Also on your astronomical to do list, head to the southern hemisphere. There's a whole different set of stars there. (Besides Nicole Kidman)
    • Re: (Score:3, Interesting)

      by Red Flayer (890720)
      On an Alaskan mountaintop... in late summer, when you actually have full dark for an hour or two (depending on latitude) but it's still fairly warm.

      Bonus points for the aurora borealis on the horizon if you happen to get lucky at that time of year.

      You've got to be lucky anyway (or in the interior) to avoid overcast skies anyway...
  • by Kalendraf (830012) on Tuesday June 09, 2009 @11:48AM (#28266567)
    I can almost always spot the Milky Way.

    It's usually right next to the Snickers.
  • Stars at night (Score:4, Interesting)

    by lymond01 (314120) on Tuesday June 09, 2009 @11:48AM (#28266579)

    No, I won't continue with the Texas theme song.

    But I will say that having lived on Nantucket Island, New York City, and now California's Central Valley, I definitely appreciate going back to the sandbar and seeing what a night sky really looks like. I did spend a night in the Badlands of South Dakota -- and I think that is the most stars I've ever seen...it was like the entire sky wasn't black with pinpoints of light, but more of a fuzzy white with brighter spots. Truly amazing until the buffalo attack... (kidding)

  • No, no.... Look *UP*, stupid!

  • by Bluesman (104513) on Tuesday June 09, 2009 @11:51AM (#28266657) Homepage

    100 Hidden Constellations He Craves!!!

    Look great to the naked eye!

    Steven Hawking - fun and fearless!

  • At least we can still see the Triffids [wikipedia.org]...for now.

    Speaking of the bright side, keep your eyes peeled for bright comets.

    No, wait, scratch that.

    I mean, scratch the directive, not your eyes. Just keep your eyes down.

  • Well at least with the constelations becoming hard to see, we might see a decline in astrology.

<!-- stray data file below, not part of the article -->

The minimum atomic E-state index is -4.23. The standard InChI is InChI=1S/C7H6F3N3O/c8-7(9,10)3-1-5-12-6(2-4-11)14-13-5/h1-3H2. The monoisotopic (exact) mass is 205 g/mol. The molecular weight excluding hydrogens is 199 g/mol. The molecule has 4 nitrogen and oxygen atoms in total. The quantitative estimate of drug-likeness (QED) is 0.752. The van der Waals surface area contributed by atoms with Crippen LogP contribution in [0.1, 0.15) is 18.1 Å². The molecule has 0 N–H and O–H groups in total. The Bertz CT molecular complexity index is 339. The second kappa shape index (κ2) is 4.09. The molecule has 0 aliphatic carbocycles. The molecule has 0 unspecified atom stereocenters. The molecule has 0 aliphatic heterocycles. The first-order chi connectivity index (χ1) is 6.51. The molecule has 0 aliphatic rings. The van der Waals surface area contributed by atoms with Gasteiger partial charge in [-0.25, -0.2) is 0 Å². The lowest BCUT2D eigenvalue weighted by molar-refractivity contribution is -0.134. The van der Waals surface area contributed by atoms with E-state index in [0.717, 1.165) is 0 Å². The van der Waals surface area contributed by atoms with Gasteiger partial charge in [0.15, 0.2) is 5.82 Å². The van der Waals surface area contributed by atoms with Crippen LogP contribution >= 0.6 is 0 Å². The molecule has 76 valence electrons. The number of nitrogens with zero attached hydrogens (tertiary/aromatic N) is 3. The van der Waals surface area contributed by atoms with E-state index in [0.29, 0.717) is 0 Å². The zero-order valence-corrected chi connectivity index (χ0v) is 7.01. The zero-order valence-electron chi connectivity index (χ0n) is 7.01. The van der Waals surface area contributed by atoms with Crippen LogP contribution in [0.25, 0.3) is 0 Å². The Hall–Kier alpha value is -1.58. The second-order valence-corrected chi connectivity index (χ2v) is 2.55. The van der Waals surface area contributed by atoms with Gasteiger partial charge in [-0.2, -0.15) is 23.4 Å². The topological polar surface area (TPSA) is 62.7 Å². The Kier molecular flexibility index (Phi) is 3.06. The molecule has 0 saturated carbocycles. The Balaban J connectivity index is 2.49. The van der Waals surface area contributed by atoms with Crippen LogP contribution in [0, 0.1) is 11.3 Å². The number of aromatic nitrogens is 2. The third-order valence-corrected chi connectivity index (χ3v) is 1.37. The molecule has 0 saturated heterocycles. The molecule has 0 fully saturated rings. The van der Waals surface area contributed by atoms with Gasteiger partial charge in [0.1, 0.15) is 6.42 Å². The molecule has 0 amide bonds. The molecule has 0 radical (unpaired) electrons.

Though it's an incredible lose to not be able to go outside and just gaze up at the cosmos, with it's billions and billions of stars and galaxies, and to just feel awed by the beauty of nature.
  • by esoterus (66707) <<esoterus> <at> <gmail.com>> on Tuesday June 09, 2009 @11:55AM (#28266729) Homepage

    If we could start getting in the habit of focusing our lights down through the use of hoods and lamp covers we could probably make fast, cheap improvements on this problem. Light is wasted going up, with the exception of cool satellite shots showing the Earth at night. I for one would love to be able to see more than magnitude 1 and brighter stars from my rooftop in Brooklyn.

    • by petes_PoV (912422) on Tuesday June 09, 2009 @12:23PM (#28267275)
      Except that most citizens consider darkness a "problem" that needs to be fixed.

      They like their lights - it gives a sense of security, although in practice, a well-lit area probably just helps burglars and assorted baddies to see how to break into your house - rather than having to draw attention to themselves by carrying torches, tripping over things they couldn't see - or even being able to tell if there's a large dog waiting for them, in silence.

      I don't know if it's due to a generally depressed demeanour, but most people prefer to look down, at their feet, rather than up at the sky. I've even had arguments with people who were so uncaring about their surroundings that they didn't know the moon was visible during the day.

    • Example of fixable (Score:3, Insightful)

      by spectrokid (660550)
      The cycle path behind my house is illuminated with low-hanging LED lights. Sensors at every crossing switch off the lights on those parts of the path which is not in use. There are tests and ratings available to judge how much light specific models of lamp posts send upwards. Write to your city official!!!
  • Camping in the high desert of northwestern Nevada years ago, the call of nature awoke me about 2am. I crawled out of the tent to a moonless night that revealed a sky literally full of stars - I couldn't find a dark spot anywhere. The Milky Way looked like a river of light stretching from horizon to horizon.